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Exposure to Elemental Carbon, Organic Carbon, Nitrate, and Sulfate Fractions of Fine Particulate Matter and Risk of Preterm Birth in New Jersey, Ohio, and Pennsylvania (2000-2005).

Rappazzo KM, Daniels JL, Messer LC, Poole C, Lobdell DT - Environ. Health Perspect. (2015)

Bottom Line: We estimated risk differences (RD) of PTB (reported per 106 pregnancies) associated with change in ambient concentrations of elemental carbon (EC), organic carbon (OC), nitrates (NO3), and sulfates (SO4).EC was positively associated with PTB after 27 and before 35 weeks of gestation.We observed effect measure modification for associations between EC and PTB by race/ethnicity and smoking status.

View Article: PubMed Central - PubMed

Affiliation: Department of Epidemiology, UNC Gillings School of Global Public Health, Chapel Hill, North Carolina, USA.

ABSTRACT

Background: Particulate matter ≤ 2.5 μm in aerodynamic diameter (PM2.5) has been consistently associated with preterm birth (PTB) to varying degrees, but roles of PM2.5 species have been less studied.

Objective: We estimated risk differences (RD) of PTB (reported per 106 pregnancies) associated with change in ambient concentrations of elemental carbon (EC), organic carbon (OC), nitrates (NO3), and sulfates (SO4).

Methods: From live birth certificates from three states, we constructed a cohort of singleton pregnancies at or beyond 20 weeks of gestation from 2000 through 2005 (n = 1,771,225; 8% PTB). We estimated mean species exposures for each week of gestation from monitor-corrected Community Multi-Scale Air Quality modeling data. RDs and 95% confidence intervals (CIs) for four PTB categories were estimated for each exposure using linear regression, adjusted for maternal race/ethnicity, marital status, education, age, smoking, maximum temperature, ozone, and season of conception. We also adjusted for other species in multi-species models.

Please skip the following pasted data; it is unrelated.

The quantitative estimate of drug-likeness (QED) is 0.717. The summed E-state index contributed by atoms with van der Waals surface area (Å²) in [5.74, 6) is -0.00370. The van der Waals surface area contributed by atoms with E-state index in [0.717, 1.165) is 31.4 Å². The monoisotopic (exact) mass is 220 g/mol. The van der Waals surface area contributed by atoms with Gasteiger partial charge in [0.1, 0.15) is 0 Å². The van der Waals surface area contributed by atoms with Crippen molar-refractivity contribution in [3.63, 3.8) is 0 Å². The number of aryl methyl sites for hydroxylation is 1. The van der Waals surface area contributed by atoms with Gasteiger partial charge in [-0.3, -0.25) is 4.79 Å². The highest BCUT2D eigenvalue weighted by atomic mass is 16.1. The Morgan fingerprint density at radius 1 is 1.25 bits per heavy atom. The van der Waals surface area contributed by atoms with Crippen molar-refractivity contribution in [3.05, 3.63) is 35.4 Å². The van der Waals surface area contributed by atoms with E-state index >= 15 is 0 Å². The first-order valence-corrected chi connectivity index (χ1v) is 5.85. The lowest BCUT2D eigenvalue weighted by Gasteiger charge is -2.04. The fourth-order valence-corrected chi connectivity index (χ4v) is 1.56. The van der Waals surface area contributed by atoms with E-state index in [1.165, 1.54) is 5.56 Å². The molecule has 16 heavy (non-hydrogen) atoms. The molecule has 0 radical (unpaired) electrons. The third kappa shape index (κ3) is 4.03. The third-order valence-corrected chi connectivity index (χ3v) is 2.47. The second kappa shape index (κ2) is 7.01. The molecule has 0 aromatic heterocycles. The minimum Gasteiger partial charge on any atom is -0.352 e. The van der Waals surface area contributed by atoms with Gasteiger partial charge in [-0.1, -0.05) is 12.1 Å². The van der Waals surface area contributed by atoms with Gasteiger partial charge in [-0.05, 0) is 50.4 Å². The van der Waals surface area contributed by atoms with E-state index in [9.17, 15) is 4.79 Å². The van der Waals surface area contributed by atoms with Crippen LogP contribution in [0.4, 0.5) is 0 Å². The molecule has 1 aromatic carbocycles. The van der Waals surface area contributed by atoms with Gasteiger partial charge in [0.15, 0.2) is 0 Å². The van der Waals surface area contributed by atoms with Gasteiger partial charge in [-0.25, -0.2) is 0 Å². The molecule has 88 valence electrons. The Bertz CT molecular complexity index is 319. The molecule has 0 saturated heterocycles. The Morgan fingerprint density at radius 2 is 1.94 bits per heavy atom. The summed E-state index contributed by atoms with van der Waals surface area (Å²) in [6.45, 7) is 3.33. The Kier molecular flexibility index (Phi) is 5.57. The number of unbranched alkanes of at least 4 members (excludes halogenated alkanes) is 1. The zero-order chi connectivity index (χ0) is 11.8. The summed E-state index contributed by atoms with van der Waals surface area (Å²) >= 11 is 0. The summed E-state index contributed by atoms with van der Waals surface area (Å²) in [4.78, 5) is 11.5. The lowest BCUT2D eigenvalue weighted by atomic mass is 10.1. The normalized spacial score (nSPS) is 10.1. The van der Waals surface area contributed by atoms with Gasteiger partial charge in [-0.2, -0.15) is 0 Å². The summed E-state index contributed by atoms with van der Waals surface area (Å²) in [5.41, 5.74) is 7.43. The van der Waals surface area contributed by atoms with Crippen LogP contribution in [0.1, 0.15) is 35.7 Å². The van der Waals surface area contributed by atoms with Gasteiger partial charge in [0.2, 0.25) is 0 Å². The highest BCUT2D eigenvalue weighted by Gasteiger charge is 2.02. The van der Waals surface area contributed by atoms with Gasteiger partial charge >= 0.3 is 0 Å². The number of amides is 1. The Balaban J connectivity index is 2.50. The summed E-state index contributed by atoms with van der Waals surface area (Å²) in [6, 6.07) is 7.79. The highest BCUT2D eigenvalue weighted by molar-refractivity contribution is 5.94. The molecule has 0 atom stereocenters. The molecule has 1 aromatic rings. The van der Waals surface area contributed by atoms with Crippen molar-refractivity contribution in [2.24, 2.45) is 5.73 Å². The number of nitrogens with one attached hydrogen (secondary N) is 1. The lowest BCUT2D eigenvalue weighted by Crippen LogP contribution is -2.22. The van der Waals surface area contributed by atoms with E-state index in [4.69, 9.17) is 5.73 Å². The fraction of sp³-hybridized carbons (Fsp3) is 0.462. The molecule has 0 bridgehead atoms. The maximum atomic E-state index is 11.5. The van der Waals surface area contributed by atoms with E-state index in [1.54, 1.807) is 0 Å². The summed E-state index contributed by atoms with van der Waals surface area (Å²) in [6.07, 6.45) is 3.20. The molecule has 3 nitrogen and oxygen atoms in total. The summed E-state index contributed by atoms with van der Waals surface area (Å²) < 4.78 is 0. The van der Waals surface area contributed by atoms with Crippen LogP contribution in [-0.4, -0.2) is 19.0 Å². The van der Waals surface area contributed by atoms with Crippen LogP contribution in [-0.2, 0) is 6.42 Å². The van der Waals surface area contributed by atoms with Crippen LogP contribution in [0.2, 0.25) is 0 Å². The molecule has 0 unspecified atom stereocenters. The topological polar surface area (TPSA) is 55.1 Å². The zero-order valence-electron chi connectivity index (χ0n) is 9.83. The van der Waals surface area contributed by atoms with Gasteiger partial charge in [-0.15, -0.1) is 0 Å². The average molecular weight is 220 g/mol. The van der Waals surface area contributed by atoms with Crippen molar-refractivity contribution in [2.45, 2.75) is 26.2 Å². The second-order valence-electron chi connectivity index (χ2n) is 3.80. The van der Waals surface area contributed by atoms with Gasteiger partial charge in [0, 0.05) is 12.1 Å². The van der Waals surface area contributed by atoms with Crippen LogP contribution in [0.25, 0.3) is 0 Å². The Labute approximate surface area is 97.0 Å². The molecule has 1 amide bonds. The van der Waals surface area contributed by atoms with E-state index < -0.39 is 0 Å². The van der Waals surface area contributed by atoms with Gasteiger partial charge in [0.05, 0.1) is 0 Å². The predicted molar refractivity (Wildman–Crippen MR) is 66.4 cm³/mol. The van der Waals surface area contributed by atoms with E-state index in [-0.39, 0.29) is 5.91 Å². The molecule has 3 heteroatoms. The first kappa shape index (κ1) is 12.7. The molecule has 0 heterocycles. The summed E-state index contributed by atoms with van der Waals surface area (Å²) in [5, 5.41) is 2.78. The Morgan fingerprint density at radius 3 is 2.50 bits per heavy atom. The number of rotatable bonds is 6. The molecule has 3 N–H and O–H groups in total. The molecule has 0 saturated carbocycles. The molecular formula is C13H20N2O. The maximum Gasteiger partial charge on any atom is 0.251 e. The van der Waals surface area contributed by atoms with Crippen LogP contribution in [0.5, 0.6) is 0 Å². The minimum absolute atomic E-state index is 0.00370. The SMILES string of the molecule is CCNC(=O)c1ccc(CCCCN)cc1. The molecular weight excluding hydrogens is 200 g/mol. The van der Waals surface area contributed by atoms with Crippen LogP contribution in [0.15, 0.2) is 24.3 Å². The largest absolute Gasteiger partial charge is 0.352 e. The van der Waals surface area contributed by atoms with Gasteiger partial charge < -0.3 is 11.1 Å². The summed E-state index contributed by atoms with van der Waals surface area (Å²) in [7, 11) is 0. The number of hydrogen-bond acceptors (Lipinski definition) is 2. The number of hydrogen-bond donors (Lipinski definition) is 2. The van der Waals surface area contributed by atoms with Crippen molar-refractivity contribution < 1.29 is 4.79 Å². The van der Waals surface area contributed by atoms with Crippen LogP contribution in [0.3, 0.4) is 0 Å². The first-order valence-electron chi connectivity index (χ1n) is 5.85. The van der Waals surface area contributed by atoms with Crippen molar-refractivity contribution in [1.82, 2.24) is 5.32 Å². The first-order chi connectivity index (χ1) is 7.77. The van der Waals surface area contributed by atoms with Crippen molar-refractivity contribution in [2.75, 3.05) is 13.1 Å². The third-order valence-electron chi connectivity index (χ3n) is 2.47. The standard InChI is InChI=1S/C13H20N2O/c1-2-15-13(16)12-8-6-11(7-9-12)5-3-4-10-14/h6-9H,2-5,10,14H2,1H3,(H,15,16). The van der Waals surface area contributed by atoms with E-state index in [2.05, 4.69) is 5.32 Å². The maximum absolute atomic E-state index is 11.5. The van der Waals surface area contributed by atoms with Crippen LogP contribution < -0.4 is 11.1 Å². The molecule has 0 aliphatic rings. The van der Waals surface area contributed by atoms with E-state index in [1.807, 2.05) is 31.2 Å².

Results: RDs varied by exposure window and outcome period. EC was positively associated with PTB after 27 and before 35 weeks of gestation. For example, for a 0.25-μg/m(3) increase in EC exposure during gestational week 9, RD = 96 (95% CI: -20, 213) and RD = 145 (95% CI: -50, 341) for PTB during weeks 28-31 and 32-34, respectively. Associations with OCs were or negative. RDs for NO3 were elevated with exposure in early weeks of gestation, and in later weeks. RDs for SO4 exposure were positively associated with PTB, though magnitude varied across gestational weeks. We observed effect measure modification for associations between EC and PTB by race/ethnicity and smoking status.

Conclusion: EC and SO4 may contribute to associations between PM2.5 and PTB. Associations varied according to the timing of exposure and the timing of PTB.

No MeSH data available.


Related in: MedlinePlus

Risk differences per 1,000,000 pregnancies for 0.25-μg/m3 increases in EC. Single-species models were adjusted for maternal education, race/ethnicity, marital status, age at delivery, smoking, season of conception, maximum temperature, and O3. Multi-species models are also adjusted for OC, NO3, and SO4. (A) ExPTB: birth at 20–27 weeks, (B) VPTB: birth at 28–31 weeks, (C) MPTB: birth at 32–34 weeks, and (D) LPTB: birth at 35–36 weeks of gestation.